Gwyneth Paltrow: A Public Shaming
Try to learn to let what is unfair teach you. – David Foster Wallace
Several weeks ago I wondered what my first blog post should be about; it’s a difficult decision, should I share my secret crush on Ronan Farrow with the world? Or should I review Coldplay’s new album? For the past few years I have watched the media bully women in submission or worse silencing them with a public shaming. It’s gone on since I was a little girl but now it is much more apparent with social media. Cloaked in anonymity Twitter and Instagram became the perfect weapon to shame celebrities, but those tools would be nothing without a few well placed articles to incite the public.
Gwyneth Paltrow has managed to become a pariah, but I’m not sure why. She’s been called the World’s Most Hated Celebrity, articles titles question why we hate her and yet the answer is simple, the media’s influence on public opinion weighs heavily on our perception of Paltrow. Women have unknowingly and perhaps knowingly become crucial in Paltrow’s public shaming, if men were referring to her as “brainless” or a “joke” there would be accusations of sexism, but these comments were made by women so their inherent sexist tone is dismissed. What does it say about our gender when women try to destroy other women, when we root for their marriages to fail, or resort to public shaming as a means of appeasing jealousy? I would love to consider society’s role in this behavior, but pop culture exhausts me; it truly does, I majored in English Literature so I tend to steer clear of sociology even when there’s a feminist bent. Occasionally I dabble in psychoanalysis but only because Simone de Beauvior’s The Second Sex fascinates me.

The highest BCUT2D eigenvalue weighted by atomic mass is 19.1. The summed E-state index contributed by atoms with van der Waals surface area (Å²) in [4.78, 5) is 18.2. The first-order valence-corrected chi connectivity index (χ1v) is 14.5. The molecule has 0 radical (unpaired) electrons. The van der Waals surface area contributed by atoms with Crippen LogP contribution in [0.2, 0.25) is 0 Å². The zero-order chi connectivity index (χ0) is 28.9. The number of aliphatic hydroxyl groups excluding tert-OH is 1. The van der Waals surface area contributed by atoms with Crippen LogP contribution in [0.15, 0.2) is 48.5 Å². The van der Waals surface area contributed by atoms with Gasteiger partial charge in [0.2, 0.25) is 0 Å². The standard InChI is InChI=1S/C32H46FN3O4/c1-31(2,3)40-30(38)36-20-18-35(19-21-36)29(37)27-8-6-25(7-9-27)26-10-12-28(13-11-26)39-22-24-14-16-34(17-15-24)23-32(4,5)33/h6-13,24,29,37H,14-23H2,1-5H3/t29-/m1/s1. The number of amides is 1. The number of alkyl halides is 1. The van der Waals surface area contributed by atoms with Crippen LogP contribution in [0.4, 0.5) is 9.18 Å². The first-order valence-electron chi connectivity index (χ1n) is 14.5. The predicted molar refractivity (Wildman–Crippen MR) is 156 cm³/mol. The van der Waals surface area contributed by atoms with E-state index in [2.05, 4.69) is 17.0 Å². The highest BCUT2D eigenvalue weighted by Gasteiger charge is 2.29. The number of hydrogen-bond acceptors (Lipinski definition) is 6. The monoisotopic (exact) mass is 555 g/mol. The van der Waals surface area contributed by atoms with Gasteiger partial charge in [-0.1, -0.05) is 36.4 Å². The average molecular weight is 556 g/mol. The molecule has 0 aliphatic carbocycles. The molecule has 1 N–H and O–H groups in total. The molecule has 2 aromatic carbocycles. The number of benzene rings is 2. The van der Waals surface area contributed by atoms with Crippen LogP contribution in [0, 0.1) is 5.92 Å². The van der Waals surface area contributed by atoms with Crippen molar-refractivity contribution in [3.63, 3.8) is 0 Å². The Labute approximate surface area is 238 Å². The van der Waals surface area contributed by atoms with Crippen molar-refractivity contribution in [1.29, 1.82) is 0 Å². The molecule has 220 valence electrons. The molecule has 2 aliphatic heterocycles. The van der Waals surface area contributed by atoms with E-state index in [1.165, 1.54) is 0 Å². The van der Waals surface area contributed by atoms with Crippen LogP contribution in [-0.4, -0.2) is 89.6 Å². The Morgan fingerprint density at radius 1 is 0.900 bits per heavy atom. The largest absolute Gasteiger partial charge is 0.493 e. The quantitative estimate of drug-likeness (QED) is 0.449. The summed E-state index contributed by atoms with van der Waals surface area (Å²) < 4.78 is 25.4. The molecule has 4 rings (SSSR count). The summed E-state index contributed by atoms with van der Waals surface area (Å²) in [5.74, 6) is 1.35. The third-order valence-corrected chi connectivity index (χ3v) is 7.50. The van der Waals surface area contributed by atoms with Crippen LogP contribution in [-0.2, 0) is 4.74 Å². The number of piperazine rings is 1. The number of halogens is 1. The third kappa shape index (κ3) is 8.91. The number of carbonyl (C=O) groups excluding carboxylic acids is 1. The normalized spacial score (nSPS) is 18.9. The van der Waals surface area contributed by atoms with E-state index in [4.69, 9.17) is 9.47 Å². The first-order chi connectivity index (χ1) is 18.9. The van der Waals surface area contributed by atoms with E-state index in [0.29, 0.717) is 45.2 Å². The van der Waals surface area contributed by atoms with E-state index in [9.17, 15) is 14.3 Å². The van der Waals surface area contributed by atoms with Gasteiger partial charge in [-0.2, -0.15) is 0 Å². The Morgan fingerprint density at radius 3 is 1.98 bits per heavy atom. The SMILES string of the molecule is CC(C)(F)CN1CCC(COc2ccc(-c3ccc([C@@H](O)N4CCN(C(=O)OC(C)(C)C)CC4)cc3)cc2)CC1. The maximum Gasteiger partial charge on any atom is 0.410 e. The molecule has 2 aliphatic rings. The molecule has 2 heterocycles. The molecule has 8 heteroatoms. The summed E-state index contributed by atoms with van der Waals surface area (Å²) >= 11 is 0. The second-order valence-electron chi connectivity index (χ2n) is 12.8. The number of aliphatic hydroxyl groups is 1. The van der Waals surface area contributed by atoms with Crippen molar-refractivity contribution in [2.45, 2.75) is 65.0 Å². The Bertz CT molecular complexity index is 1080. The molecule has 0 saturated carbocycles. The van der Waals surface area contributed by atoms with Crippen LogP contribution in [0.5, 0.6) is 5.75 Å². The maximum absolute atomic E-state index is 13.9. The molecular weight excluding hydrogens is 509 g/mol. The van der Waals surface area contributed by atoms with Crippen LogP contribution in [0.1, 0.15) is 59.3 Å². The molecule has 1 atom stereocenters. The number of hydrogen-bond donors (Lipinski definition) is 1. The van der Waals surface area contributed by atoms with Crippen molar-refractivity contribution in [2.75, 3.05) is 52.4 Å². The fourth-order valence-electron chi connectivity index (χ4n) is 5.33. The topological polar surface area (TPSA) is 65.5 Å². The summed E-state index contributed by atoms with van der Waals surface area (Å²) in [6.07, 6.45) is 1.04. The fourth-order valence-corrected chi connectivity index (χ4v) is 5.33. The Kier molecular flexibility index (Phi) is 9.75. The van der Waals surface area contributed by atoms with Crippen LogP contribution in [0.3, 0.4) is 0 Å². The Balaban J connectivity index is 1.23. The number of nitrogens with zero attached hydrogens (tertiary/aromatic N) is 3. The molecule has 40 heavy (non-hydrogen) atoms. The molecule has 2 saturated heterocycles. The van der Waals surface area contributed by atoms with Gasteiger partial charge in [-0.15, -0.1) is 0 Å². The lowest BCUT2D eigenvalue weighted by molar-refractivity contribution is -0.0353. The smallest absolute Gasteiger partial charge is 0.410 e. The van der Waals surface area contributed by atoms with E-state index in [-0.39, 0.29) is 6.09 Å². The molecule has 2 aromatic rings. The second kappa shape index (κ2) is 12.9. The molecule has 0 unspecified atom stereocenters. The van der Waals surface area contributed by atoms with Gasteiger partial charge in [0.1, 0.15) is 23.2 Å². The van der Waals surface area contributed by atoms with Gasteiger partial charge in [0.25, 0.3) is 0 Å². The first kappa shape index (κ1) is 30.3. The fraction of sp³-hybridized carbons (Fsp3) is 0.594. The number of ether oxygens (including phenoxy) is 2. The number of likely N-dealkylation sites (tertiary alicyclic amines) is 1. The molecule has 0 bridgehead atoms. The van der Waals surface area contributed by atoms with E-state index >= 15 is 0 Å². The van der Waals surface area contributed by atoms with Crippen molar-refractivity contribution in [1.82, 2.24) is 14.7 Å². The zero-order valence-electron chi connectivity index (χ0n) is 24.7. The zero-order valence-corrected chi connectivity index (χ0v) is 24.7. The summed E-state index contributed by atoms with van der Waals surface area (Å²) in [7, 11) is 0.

There aren’t really any easy answers. For the most part people feel celebrities do deserve more judgment than the average person because they are in the public’s purview, but life is more complex than a simple belief. Does a a job or career erase an individual’s personhood? Choosing a public career doesn’t negate a person’s characteristics nor does it make them objects to critique.
Public shaming has become systematic in our culture. American society seems almost giddy at the prospect of shaming someone in a perceived position of power. From Charlize Theron to Gwyneth Paltrow, women have been the most visible victims of this latest weapon. Faulty analogies aside, Paltrow’s quotes have been used to belittle her for years. Famous men seem to avoid criticism, but when the media or the public takes issue with a male celebrity, rarely are the words “brainless” or “joke” used to describe them. When women are criticized, our intelligence is often attacked.
One could argue that Paltrow’s analogy was an insult to servicemen if they themselves had never made an analogy that was extreme. Patriarchy has constructed the public shaming of women, in particular, Gwyneth Paltrow. In many ways, women are a product of it; but what will silencing Paltrow accomplish?